A scathing editorial in today’s Southern Metropolis Daily set the stage for a showdown over a clause in China’s proposed national emergency management law that would place heavy fines on media that “made bold” to report on natural disasters, public health incidents or industrial accidents in violation of administrative bans. Significantly, the editorial was written by Chang Ping (长平), the penname of Zhang Ping (张平), a former visiting scholar at Berkeley removed in a purge of top editors at Southern Weekend in 2001. In the interest of full disclosure, we should say that China Media Project co-director Qian Gang was also removed at that time [South China Morning Post report here].
The proposed national emergency law — which has the stated purpose of improving disaster responsiveness and ensuring administrative responsibility — was announced in an official Xinhua News Agency release yesterday and included a clause on reporting by news media. According to the clause “news media making bold to report on the handling of emergency situations in violation of regulations” or “issuing false reports” would be fined a minimum of 50,000 yuan (US$6,250) and a maximum of 100,000 yuan.
The reference to “regulations” apparently included not just national bans and orders but also statements issued by local or regional authorities. If the law were enacted with the clause this could mean, for example, that a national or city-level newspaper from Beijing dispatching reporters to the scene of a disaster in another region would be violating national law and incur heavy fines by reporting on the situation despite bans by local officials (who have an obvious interest in putting a lid on news coverage). This would indeed deal a heavy blow to cross-regional reporting, or yidi jiandu (异地监督), making it difficult for outside media to monitor local leaders. Cross-regional reporting has in the past been instrumental in breaking the silence on important national disaster stories as well as regional ones. The exposure of China’s HIV-Aids crisis, which devastated whole regions of the countryside in provinces like Henan, required persistent reporting by media from neighboring provinces. The first major report on the crisis, done by Henan reporter Zhang Jicheng in December 1999, eventually ran in a commercial newspaper in Sichuan province.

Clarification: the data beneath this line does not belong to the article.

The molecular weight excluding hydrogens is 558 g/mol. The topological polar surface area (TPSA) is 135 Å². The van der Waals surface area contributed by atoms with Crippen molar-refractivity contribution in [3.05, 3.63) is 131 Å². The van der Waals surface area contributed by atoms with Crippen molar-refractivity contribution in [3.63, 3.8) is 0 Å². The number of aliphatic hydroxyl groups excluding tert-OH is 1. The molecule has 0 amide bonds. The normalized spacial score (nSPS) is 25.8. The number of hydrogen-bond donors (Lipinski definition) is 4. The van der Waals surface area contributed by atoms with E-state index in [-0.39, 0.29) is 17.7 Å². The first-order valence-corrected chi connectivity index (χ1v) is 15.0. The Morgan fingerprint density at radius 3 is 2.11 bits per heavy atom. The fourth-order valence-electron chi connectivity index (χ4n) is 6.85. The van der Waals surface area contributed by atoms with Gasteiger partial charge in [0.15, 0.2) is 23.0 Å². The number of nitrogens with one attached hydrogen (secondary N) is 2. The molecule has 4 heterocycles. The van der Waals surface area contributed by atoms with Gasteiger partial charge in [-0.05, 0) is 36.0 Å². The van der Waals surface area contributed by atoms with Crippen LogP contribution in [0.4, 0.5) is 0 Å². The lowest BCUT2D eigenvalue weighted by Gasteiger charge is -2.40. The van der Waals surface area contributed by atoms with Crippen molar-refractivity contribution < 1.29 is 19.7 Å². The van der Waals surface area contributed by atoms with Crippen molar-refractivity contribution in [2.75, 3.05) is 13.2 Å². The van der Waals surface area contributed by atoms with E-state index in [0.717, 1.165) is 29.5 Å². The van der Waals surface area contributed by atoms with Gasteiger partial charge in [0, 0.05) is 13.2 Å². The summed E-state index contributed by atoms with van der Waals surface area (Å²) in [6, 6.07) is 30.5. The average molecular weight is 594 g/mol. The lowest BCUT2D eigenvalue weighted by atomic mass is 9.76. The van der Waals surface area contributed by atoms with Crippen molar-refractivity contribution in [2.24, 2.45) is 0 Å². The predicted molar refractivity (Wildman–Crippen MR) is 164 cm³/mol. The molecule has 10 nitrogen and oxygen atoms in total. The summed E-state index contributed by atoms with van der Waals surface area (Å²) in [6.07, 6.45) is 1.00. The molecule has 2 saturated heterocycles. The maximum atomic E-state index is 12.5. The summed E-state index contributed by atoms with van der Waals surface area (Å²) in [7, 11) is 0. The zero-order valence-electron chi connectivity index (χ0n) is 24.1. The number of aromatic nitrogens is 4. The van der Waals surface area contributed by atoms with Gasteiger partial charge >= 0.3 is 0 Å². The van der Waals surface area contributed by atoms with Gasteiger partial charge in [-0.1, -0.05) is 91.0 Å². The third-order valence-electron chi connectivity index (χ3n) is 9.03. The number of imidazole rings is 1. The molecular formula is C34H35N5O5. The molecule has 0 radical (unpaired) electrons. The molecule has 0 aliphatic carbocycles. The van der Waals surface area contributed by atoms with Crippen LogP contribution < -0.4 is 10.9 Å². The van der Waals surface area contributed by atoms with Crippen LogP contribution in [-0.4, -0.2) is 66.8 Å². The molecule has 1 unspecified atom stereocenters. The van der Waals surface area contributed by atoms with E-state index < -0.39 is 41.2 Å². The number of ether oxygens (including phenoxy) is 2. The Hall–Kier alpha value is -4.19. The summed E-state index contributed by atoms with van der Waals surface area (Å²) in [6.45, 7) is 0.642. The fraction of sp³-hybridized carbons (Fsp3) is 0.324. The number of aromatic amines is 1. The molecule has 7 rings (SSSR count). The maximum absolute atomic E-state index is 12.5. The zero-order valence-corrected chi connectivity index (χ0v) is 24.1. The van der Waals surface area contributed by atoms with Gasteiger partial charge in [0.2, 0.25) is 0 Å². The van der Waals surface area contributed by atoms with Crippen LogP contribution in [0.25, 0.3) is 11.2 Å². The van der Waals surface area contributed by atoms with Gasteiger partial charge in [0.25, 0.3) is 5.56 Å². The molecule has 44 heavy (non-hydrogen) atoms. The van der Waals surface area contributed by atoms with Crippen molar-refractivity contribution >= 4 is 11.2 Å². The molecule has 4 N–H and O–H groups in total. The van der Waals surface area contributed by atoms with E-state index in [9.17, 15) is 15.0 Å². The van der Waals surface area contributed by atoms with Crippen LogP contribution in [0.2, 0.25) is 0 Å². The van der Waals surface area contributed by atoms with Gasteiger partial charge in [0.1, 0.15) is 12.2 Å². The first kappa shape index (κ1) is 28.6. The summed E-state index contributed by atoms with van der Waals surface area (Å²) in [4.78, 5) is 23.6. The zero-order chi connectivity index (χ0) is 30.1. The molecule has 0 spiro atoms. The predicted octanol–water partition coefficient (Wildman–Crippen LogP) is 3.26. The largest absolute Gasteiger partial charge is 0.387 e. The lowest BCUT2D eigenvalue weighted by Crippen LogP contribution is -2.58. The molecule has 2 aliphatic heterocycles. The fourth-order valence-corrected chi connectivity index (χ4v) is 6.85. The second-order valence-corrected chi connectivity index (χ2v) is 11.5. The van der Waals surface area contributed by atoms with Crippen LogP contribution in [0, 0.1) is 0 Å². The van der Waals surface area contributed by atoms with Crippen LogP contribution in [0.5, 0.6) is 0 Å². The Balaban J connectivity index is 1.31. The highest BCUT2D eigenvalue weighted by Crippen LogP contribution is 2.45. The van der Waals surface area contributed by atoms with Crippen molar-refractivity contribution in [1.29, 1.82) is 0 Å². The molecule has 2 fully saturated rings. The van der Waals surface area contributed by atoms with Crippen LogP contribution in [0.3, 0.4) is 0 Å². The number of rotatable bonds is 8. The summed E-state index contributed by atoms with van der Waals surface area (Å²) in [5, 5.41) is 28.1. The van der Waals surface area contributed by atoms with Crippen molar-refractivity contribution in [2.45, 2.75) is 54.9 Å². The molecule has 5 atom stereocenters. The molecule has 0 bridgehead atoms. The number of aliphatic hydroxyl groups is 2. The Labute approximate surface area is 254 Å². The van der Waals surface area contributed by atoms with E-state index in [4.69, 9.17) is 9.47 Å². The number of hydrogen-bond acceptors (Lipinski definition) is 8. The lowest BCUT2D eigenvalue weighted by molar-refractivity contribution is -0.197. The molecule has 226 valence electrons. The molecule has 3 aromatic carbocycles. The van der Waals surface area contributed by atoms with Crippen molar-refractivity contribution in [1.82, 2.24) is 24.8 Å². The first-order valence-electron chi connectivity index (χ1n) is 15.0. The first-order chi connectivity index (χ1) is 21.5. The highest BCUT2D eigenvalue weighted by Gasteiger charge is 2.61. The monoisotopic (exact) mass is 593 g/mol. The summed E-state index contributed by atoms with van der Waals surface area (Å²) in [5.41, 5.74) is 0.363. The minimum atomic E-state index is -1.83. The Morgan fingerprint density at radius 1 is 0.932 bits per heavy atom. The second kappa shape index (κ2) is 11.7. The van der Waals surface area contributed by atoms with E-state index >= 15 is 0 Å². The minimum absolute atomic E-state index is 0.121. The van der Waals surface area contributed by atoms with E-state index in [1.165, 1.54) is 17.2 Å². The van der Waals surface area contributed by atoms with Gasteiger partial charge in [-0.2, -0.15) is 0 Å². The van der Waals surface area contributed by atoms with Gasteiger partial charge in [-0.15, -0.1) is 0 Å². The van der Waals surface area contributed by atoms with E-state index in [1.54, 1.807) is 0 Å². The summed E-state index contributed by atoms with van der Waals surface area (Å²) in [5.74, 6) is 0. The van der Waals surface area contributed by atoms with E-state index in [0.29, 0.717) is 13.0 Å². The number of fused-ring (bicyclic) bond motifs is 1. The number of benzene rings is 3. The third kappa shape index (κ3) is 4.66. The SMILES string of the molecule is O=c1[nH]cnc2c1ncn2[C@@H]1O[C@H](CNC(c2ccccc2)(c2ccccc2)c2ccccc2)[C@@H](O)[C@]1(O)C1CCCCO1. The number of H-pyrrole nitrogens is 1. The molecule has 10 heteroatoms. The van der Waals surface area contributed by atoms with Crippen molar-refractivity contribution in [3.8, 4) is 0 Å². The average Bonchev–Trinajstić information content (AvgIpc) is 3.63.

Zhang Ping makes the point more forcefully in today’s editorial:
In the instance of a coal-mining disaster, this might be characterized [under this law] as a small-scale incident that need only be handled by local authorities. According to this draft, the local government will implement unified leadership responsibilities, unified information and handling of the accident, and unified management of news media. What this essentially means is that the release of all information is in the hands of the local government. Based on documented cases of mining disaster cover-ups we know the local government takes the lead in orchestrating and leading the cover-up. Let’s say the media reports on the cover-up itself – is this not what you would call “making bold to report”? Yes, clearly. According to this draft resolution, the local governments and the instigators of the cover-up should take the lead in fining news media – is this not entirely nonsense?
So why can Southern Metropolis Daily speak out so vehemently against the media clause of the proposed legislation? This is also an important point. We should remember this is a draft law, which means at present that Chinese media have a modest amount of space to move on this important story. The editorial should be seen as an important work of advocacy, an attempt on the part of the journalism community (at least in southern China) to press for reconsideration of this potentially devastating clause.